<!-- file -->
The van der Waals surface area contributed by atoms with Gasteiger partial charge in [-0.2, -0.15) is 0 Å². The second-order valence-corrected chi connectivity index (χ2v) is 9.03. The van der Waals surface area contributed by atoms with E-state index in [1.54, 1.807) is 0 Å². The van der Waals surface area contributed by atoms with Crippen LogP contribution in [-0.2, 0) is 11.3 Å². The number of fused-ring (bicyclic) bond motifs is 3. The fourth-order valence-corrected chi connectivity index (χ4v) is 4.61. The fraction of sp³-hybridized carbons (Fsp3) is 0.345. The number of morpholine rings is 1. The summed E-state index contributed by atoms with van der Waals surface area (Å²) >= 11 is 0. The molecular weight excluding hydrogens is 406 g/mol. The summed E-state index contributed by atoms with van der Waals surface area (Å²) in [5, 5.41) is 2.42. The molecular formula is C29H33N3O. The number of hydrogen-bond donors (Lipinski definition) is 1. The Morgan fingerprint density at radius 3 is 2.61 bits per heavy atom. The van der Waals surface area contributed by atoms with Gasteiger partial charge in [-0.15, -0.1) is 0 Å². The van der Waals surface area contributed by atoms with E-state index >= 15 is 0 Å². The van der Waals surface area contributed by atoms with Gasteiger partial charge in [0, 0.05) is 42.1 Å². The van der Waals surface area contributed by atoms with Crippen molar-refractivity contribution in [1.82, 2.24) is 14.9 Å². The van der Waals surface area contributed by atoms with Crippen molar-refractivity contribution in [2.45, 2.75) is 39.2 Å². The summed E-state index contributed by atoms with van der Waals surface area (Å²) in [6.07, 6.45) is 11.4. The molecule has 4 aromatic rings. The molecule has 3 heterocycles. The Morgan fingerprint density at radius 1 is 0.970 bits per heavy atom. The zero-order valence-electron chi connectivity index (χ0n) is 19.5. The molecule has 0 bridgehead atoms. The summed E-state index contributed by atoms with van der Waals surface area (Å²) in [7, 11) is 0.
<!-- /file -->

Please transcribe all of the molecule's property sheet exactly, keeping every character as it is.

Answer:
The van der Waals surface area contributed by atoms with Gasteiger partial charge in [-0.2, -0.15) is 0 Å². The second-order valence-corrected chi connectivity index (χ2v) is 9.03. The van der Waals surface area contributed by atoms with E-state index in [1.54, 1.807) is 0 Å². The van der Waals surface area contributed by atoms with Crippen LogP contribution in [-0.2, 0) is 11.3 Å². The number of fused-ring (bicyclic) bond motifs is 3. The fourth-order valence-corrected chi connectivity index (χ4v) is 4.61. The fraction of sp³-hybridized carbons (Fsp3) is 0.345. The number of morpholine rings is 1. The summed E-state index contributed by atoms with van der Waals surface area (Å²) >= 11 is 0. The molecular weight excluding hydrogens is 406 g/mol. The summed E-state index contributed by atoms with van der Waals surface area (Å²) in [5, 5.41) is 2.42. The molecular formula is C29H33N3O. The number of hydrogen-bond donors (Lipinski definition) is 1. The Morgan fingerprint density at radius 3 is 2.61 bits per heavy atom. The van der Waals surface area contributed by atoms with Gasteiger partial charge in [-0.15, -0.1) is 0 Å². The van der Waals surface area contributed by atoms with E-state index >= 15 is 0 Å². The van der Waals surface area contributed by atoms with Gasteiger partial charge in [0, 0.05) is 42.1 Å². The van der Waals surface area contributed by atoms with Crippen molar-refractivity contribution in [1.82, 2.24) is 14.9 Å². The van der Waals surface area contributed by atoms with Crippen molar-refractivity contribution in [2.45, 2.75) is 39.2 Å². The summed E-state index contributed by atoms with van der Waals surface area (Å²) in [6.07, 6.45) is 11.4. The molecule has 4 aromatic rings. The molecule has 3 heterocycles. The Morgan fingerprint density at radius 1 is 0.970 bits per heavy atom. The zero-order valence-electron chi connectivity index (χ0n) is 19.5. The molecule has 0 bridgehead atoms. The summed E-state index contributed by atoms with van der Waals surface area (Å²) in [7, 11) is 0.